June 26, 2007 Dutch wireless technology company Option N.V. has one of the simplest internet connectivity solutions on the planet, and one which has become the focal point of a new Scandinavian campaign by Telenor Norway. Weighing just 40 grams, the GlobeSurfer ICON is a self-contained wireless access device which attaches to and draws its power from a PC USB port and provides instant internet access at 3.6 Mbps download (upgradeable to 7.2 Mbps) using HSDPA, 364 kbps upload using UMTS and in areas beyond 3G, it enables reliable 247 kbps data connections over EDGE. Drivers are auto install, there’s a built-in control applet, and one-button connect which all contribute to extraordinary user-friendliness. Read More
June 16, 2006 A pan-European drive to use information and communication technologies to help people to overcome economic, social, educational, territorial or disability-related disadvantages was endorsed by ministers of 34 European countries in Riga (Latvia) this week. "e-Inclusion" targets include halving the gap in internet usage by groups at risk of exclusion, boosting broadband coverage in Europe to at least 90%, and making all public web sites accessible by 2010. Welcoming the ministers' undertaking, Information Society and Media Minister Viviane Reding (pictured) said: "Many Europeans still get too little benefit from information and communication technologies, and millions are at risk of being left behind. Enabling all Europeans to participate on equal terms in the information society is not only a social necessity – it is a huge economic opportunity for industry. By implementing their Riga undertakings, European countries will take a big step towards making e-inclusion a reality.” Read More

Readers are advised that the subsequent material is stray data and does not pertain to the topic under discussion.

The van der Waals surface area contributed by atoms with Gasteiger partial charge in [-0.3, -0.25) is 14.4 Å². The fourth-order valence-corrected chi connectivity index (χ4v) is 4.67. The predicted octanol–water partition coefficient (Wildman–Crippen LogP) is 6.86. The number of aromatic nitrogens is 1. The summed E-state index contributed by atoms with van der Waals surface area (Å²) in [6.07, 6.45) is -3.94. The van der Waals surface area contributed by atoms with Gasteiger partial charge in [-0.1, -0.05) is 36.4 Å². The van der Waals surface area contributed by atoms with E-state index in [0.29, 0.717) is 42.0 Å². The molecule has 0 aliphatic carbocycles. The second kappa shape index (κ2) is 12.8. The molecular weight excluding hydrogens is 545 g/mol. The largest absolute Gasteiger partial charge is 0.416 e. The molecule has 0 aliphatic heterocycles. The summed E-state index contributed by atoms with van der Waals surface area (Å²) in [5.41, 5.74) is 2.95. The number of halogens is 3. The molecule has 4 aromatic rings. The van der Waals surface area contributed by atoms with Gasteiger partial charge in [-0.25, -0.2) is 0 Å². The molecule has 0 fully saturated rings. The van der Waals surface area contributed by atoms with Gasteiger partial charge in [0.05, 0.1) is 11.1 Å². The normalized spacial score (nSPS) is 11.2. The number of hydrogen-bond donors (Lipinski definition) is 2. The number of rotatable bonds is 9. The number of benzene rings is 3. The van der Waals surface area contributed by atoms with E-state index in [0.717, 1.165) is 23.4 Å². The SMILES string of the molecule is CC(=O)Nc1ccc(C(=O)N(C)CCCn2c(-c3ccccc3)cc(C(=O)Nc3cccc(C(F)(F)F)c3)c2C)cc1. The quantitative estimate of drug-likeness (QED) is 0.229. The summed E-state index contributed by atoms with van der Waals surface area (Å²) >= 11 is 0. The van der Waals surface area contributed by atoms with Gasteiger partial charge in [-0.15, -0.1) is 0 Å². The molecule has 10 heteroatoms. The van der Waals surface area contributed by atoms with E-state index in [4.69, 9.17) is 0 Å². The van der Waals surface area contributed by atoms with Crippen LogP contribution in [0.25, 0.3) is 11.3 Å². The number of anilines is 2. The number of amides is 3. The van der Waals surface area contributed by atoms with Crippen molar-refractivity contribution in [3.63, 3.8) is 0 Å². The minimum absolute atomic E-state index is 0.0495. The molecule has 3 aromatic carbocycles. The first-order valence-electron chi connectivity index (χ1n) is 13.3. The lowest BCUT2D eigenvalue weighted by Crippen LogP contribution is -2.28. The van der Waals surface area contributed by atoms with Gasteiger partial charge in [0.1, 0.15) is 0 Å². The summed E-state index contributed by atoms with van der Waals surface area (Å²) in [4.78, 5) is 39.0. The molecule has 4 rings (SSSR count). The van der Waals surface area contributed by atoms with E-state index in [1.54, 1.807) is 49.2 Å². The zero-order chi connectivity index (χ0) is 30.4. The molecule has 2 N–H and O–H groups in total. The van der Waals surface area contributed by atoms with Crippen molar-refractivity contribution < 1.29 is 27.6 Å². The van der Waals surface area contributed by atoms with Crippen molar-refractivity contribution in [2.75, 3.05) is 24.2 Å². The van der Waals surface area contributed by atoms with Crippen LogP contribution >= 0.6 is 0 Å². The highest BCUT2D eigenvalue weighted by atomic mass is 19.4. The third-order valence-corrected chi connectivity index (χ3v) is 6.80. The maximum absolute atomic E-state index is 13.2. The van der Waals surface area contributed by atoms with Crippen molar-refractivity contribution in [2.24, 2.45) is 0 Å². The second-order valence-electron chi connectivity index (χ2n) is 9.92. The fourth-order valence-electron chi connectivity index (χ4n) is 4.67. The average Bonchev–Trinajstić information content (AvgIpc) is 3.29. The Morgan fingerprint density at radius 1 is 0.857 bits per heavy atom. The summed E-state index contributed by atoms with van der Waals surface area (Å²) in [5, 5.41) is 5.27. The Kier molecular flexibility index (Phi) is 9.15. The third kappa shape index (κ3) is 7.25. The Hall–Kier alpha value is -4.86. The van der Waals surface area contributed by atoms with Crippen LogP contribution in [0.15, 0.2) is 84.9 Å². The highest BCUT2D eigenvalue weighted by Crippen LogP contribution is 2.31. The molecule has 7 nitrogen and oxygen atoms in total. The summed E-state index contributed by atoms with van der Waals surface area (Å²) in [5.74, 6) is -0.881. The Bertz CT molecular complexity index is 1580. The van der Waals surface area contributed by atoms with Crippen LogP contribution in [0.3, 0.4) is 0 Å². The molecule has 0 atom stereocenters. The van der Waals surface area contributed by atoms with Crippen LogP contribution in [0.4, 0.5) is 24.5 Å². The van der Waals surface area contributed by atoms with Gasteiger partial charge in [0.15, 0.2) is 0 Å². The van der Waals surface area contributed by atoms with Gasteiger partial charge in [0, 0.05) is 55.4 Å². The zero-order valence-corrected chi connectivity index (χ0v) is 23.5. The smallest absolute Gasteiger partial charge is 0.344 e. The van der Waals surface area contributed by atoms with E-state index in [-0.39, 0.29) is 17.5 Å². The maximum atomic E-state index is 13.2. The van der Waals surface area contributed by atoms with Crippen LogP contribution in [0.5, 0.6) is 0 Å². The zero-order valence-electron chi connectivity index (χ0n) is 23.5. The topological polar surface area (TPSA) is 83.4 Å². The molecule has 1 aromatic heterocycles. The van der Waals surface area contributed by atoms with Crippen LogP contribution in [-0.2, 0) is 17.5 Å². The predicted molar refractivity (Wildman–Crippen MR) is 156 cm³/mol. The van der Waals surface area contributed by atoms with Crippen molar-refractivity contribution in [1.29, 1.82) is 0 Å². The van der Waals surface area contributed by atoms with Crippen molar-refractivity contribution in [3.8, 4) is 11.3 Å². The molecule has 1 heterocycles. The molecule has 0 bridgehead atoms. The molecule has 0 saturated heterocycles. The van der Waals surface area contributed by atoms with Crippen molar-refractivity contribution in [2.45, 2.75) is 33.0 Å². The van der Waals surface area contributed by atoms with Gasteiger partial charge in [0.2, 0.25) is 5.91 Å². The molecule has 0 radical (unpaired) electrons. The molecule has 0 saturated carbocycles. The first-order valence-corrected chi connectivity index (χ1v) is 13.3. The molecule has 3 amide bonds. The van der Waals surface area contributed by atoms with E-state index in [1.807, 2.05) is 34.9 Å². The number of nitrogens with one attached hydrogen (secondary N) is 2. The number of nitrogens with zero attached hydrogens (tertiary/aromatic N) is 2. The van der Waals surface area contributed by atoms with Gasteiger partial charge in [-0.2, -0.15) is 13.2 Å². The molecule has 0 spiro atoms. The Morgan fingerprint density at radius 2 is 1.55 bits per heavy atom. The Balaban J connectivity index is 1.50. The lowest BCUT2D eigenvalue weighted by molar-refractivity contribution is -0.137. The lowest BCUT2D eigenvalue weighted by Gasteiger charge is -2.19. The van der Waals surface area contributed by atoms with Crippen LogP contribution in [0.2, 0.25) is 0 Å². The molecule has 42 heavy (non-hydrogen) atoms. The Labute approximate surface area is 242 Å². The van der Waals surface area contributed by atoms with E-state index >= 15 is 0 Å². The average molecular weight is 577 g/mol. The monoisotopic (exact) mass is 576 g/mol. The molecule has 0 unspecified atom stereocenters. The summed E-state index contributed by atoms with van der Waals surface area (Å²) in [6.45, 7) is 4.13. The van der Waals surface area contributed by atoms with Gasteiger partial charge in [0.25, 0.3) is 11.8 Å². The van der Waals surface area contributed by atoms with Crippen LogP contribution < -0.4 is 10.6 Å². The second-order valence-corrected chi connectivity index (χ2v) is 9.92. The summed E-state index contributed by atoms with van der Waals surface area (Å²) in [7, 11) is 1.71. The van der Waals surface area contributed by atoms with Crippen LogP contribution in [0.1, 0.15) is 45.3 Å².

January 19, 2006 Though the internet seems to have been with us for an eternity, the world’s first broadband internet service on a commercial airliner had just its third birthday this week. It was on January 15, 2003 that passengers flying aboard a Lufthansa 747-400 first sampled Boeing’s Connexion high-speed internet service. The new service enabled what we’d long dreamed of (or dreaded, depending on your point of view) – seamless, real-time communications, with the speed and quality characteristic of a modern office environment, including Internet access, audio, video, e-mail, VOIP and intranet access. Connexion ushered in the New Year by announcing new pricing and service enhancements for its real-time high-speed Internet and entertainment services to airline passengers in flight. The service enhancements include an expanded delivery of four channels of live global television to airlines that offer the Connexion by Boeing service, and implementation of Yahoo! as the exclusive search engine on the service's portal used by passengers on flights to access the Internet and email. The bargain of the new pricing is a 24-hour price of US$26.95 including connecting flights within 24 hours of sign-in. Read More